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Posted August 11, 2006

An Excellent Success Story in Light of the Energy Crisis
A Model Parishes Should Imitate

Group works in churches to bring awareness of,
tips on energy cuts

By Mark Pattison
Catholic News Service

WASHINGTON (CNS) -- Interfaith Power & Light sounds like the name of a public utility, complete with monthly bills. But it's not.

Interfaith Power & Light, active in 21 states and the District of Columbia, works at educating churches and their members about how to make a dent in global warming. It's part of the organization's way of caring for God's creation, and the work is done on many fronts.

"The focus is mitigating climate change but through congregations ... making congregations the model of behavior for individuals through conservation, new technologies, making congregations more energy-efficient, and then having it filter down to the individuals to make changes in their lifestyles and make their lives more energy-efficient," said Tim Kautza, science and environmental education specialist for the National Catholic Rural Life Conference, a member of Iowa Interfaith Power & Light.

Michigan Interfaith Power & Light operates on several levels, said its director, Father Charles Morris, pastor of St. Elizabeth Parish in the Detroit suburb of Wyandotte, Mich.

One is a Web site with an online shopping cart where customers can order compact fluorescent lights and power-saving appliances at a discount. "They're making it a little bit easier" for consumers to be energy-conscious, Kautza said of the Michiganders.

St. Elizabeth spent $5,000 on an energy audit in 1997 and recouped the expense within a year by implementing the audit's energy-saving recommendations, according to Father Morris.

"We can save money as well as make a sacramental witness of our deepest values, with our care of creation," Father Morris told Catholic News Service in a telephone interview from the church rectory.

He recalled being pastor of another parish in the Archdiocese of Detroit where the church was "built in 1885 when coal was three bucks a ton."

"We had to keep the church at 40 degrees" because of the cost to heat it, he said. "We had to have daily Mass in an anteroom."

At St. Elizabeth, "we have four solar (power) systems in the rectory," Father Morris said: a solar thermal unit for the hot water, cutting natural gas usage in half; a 1.1-kilowatt photovoltaic unit; a 400-watt solar-wind hybrid turbine -- it's a hybrid "because of the vagaries of Michigan's climate," he said; and a solar attic fan.

"You can finance on-site renewable (energy) to reduce your ecological footprint," he noted.

Father Morris' next project is the old parish grade school, two rooms of which are still used weekdays for a preschool. "We have to heat the whole building because of the two classrooms. We've signed a contract with Johnson Controls for 20 percent discount on labor and 30 percent discount on equipment to zone out the rooms" not being used, he said.

In California, 76 Catholic parishes are part of the 384-church California Interfaith Power & Light, said Jessica Brown, a Catholic who, when not working as its outreach coordinator, is taking master's degree-level studies in social and cultural ethics at the Jesuit School of Theology in Berkeley, Calif.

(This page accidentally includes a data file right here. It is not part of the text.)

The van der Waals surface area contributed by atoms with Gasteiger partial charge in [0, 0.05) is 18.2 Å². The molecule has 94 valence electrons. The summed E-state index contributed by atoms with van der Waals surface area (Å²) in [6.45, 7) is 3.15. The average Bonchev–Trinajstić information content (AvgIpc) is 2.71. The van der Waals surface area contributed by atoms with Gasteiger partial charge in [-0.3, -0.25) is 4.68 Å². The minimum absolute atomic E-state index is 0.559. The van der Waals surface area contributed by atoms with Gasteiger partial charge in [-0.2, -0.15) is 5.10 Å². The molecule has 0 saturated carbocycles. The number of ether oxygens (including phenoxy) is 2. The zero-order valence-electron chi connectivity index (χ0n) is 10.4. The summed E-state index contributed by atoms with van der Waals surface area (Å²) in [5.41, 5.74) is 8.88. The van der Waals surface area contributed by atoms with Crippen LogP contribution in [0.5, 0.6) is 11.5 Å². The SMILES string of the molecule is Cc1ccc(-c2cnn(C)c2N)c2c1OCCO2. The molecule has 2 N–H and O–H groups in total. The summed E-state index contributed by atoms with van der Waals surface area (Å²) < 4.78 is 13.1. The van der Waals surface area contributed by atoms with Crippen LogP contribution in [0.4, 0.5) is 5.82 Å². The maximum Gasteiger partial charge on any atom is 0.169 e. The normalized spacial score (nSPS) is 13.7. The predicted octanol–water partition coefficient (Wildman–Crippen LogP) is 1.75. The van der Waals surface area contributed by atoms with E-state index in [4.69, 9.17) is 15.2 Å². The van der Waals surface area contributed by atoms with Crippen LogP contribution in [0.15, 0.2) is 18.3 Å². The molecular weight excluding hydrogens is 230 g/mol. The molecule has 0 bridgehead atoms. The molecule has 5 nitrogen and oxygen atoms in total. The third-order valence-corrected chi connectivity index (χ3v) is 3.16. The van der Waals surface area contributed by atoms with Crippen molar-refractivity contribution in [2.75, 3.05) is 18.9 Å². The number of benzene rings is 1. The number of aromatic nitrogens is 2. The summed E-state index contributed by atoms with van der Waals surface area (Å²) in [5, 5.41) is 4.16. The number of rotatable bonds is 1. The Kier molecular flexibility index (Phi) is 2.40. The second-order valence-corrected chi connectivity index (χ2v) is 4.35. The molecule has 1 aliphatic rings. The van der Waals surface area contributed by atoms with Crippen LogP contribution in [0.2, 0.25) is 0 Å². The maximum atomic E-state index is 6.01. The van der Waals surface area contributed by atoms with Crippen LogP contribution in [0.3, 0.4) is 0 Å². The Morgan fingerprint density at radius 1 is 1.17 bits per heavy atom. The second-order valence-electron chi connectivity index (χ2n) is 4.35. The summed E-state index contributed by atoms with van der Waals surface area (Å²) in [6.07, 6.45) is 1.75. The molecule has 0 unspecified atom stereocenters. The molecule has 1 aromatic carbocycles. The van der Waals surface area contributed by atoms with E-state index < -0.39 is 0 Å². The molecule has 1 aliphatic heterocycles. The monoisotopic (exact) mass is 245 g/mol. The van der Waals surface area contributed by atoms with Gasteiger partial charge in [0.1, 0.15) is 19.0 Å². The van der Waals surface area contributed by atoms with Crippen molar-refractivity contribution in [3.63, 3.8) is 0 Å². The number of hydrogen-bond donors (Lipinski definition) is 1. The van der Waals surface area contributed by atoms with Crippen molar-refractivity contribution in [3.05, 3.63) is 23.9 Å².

Public policy and education are the California group's goals. It has secured commitments from 200 churches -- half of them Catholic, Brown said -- to show "An Inconvenient Truth," a documentary on climate change featuring former Vice President Al Gore.

In the state, the group is working to pass a bill mandating reductions in carbon dioxide emissions by 2010. California Interfaith Power & Light is working with the Archdiocese of Los Angeles and the Dioceses of Oakland, San Jose and Stockton on getting word on climate change "out to all their people," Brown said. And in Washington, California Interfaith Power & Light is working with the state's congressional delegation on bills that would require the federal automotive fleet to be more fuel-efficient.

One of the newer Interfaith Power & Light affiliates is Texas Impact, formed by the state's Catholic, Lutheran, Methodist and Presbyterian leaders to address social issues.

Bee Morehead, Texas Impact's executive director, said she sees value in church participation.

"We're in kind of a polarized situation in this country. Any issue that is ... the least little bit hard gets polarized so quickly," she told CNS.

"If we do it right -- and there's plenty of room to do it wrong -- faith communities are one of the few remaining voluntary institutions in our community where we can come together to talk seriously about hard issues that have impact on the whole community," she said.

Texas' inconvenient truth, as Morehead puts it, is that "the fossil fuel industry has made Texas the seventh largest economy in the world. It's driven by a thing that is now understood to hurt and kill people. ... Who wants to hear that? It would be like going to a church in West Virginia that is full of coal miners and saying that coal-fired power plants are killing children with asthma."

Interfaith Power & Light affiliates are also active in Arizona, Colorado, Connecticut, Georgia, Illinois, Maine, Maryland, Massachusetts, Minnesota, New Mexico, New York, North Carolina, Oregon, Pennsylvania, Tennessee, Vermont and Virginia.